I have been thinking a lot about what it means to be a guest in someone's home and what it takes to be a "good" guest and to be hosted and made to feel comfortable. And how I should think about it differently when I have the honor of hosting others.
A once in a century holiday is upon us. The menurkey will soon sit at the table with the pumpkin pie and the latkes.
I grew up in Ann Arbor, Michigan. Our house was five blocks from Michigan Stadium. I lived and breathed Michigan football.
When I was first asked to write this post, I struggled with how to answer the question. After all, what I might choose to ignore is not what someone else tunes out. But, as I sat on Twitter in a discussion about EBT systems (Electronic Benefit Transfer, a way for states to issue welfare benefits, including but not limited to food stamps) encountering technical problems in 17 states, I noticed that I was repeating the same facts about the program over and over again.
Hanukah is a wonderful time--a time for coming together, for creating light in the darkness, for eating delicious fried foods. And it's also a time for remembering that, as the Maccabees knew, there are things worth fighting for, things that are too precious to be destroyed.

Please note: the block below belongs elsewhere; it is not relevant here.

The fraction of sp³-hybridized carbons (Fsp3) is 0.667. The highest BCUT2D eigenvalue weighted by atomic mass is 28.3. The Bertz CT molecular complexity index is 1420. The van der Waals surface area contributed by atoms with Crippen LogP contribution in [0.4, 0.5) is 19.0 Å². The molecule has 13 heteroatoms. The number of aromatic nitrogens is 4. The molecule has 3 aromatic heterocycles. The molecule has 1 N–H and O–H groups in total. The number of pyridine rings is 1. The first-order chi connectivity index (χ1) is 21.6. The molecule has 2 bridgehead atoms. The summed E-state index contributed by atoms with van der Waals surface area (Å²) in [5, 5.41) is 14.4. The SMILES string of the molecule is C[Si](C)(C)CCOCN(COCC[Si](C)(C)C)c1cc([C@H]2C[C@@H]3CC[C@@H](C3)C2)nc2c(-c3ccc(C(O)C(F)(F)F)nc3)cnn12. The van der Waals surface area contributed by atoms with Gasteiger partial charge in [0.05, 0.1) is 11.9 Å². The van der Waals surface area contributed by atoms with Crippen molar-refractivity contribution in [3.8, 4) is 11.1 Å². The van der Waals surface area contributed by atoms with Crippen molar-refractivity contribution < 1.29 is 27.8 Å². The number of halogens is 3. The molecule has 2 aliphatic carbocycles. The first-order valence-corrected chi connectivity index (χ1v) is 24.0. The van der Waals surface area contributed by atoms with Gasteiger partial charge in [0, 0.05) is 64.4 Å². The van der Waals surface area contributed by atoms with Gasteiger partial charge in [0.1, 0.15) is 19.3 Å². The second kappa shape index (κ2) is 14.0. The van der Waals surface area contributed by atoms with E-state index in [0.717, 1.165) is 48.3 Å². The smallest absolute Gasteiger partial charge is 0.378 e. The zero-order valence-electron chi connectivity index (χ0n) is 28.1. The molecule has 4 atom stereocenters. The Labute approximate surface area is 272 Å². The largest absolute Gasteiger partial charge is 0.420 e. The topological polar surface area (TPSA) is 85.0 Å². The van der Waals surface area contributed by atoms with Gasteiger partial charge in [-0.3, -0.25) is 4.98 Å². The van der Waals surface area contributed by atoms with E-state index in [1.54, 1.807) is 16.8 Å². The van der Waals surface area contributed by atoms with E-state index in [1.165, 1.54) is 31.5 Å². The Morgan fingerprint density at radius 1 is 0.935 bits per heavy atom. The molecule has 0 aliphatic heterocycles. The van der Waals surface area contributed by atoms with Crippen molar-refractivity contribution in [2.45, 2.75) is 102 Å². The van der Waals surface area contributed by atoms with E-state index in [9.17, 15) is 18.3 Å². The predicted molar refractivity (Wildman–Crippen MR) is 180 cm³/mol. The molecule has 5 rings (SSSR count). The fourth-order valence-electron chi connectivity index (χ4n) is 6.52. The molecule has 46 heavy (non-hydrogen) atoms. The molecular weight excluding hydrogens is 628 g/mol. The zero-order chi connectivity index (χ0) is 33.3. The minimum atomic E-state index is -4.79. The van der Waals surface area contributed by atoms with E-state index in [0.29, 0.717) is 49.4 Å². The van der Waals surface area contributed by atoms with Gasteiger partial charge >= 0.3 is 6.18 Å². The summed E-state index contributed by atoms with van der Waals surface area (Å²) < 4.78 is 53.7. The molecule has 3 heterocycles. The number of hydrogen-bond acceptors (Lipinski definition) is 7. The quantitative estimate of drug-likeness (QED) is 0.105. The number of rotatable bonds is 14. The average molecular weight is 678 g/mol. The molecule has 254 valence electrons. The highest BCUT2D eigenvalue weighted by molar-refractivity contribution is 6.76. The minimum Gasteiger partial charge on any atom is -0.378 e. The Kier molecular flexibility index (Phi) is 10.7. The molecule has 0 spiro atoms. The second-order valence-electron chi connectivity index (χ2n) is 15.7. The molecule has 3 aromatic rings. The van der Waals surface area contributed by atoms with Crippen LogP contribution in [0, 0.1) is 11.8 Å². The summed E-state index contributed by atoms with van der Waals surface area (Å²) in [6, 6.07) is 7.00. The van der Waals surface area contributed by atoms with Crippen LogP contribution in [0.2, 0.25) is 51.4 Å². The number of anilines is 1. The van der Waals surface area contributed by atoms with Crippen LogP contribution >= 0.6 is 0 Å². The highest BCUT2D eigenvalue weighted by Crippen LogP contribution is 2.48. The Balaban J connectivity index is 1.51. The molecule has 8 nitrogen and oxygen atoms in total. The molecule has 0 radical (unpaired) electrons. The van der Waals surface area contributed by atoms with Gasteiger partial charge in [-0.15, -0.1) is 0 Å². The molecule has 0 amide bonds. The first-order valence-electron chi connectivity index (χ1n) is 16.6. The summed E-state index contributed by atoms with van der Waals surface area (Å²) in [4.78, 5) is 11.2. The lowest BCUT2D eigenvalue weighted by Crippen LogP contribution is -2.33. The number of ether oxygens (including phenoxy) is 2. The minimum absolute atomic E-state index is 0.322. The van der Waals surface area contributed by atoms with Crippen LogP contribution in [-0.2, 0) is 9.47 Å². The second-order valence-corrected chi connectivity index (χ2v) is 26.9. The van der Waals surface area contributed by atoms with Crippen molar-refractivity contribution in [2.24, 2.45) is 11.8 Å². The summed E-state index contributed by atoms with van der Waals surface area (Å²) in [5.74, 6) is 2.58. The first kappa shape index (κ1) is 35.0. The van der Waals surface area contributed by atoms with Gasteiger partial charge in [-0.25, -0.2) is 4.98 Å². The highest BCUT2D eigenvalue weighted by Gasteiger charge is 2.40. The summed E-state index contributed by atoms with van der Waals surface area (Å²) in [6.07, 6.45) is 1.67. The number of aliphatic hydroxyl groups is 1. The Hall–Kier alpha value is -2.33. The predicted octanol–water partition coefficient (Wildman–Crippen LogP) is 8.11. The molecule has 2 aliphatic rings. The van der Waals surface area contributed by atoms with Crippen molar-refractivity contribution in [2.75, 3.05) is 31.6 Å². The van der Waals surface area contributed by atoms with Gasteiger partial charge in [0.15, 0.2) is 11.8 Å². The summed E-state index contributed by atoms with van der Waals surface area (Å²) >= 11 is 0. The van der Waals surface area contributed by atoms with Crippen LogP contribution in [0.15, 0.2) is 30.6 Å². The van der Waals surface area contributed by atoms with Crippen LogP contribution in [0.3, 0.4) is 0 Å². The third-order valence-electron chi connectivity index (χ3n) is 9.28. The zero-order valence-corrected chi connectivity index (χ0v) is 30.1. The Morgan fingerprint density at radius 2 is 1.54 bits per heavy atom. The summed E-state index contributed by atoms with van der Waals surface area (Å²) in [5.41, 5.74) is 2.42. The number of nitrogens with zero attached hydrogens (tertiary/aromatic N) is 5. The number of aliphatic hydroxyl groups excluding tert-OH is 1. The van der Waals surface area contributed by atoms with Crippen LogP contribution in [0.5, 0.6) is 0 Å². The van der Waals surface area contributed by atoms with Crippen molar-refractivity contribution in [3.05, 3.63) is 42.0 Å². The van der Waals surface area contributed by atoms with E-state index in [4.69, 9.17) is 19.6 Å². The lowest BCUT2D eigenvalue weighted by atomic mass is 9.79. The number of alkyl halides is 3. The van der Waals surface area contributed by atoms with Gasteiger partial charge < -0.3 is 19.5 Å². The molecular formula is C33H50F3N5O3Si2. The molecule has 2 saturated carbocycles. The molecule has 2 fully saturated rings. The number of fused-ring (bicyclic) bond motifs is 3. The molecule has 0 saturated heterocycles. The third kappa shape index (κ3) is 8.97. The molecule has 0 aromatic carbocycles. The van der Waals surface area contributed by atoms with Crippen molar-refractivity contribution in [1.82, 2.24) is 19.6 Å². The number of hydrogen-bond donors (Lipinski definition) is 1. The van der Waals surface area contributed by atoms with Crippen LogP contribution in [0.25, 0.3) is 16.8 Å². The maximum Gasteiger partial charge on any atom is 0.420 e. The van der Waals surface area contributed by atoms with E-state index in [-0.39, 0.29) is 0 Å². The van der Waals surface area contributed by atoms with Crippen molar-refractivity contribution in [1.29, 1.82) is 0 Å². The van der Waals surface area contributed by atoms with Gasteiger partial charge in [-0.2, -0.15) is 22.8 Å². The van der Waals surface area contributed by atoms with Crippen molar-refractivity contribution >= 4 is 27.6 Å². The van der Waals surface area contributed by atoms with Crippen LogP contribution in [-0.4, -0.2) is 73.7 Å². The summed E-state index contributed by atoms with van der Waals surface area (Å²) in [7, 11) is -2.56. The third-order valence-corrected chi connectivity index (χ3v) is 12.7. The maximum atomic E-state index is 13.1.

We are looking for someone who understands what it means to create catalysts for meaningful conversations to be our Assistant Director of Ask Big Questions. At Ask Big Questions, we bring together diverse college students for conversations that help people understand themselves and others. These conversations create community and spark action.
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Join the world’s oldest book club with Unscrolled. It’s a reinterpretation, a reimagining, a creative celebration: 54 leading Jewish writers, artists, photographers, and screenwriters, plus actors, an architect, a musician, and more grapple with the Torah, giving new meaning to the 54 Torah portions.
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Ignoring is easy; everyone does it. However, there is a stark contrast between forgetfulness and ignoring. When we purposefully choose to put things out of our head, our mind takes a different path. When one chooses to ignore something, it is an intentional act to remove meaning and power from that thing. And once power and meaning are gone from that thought, action, person, worry, care, or idea, we believe that ‘thing’ no longer has an existence.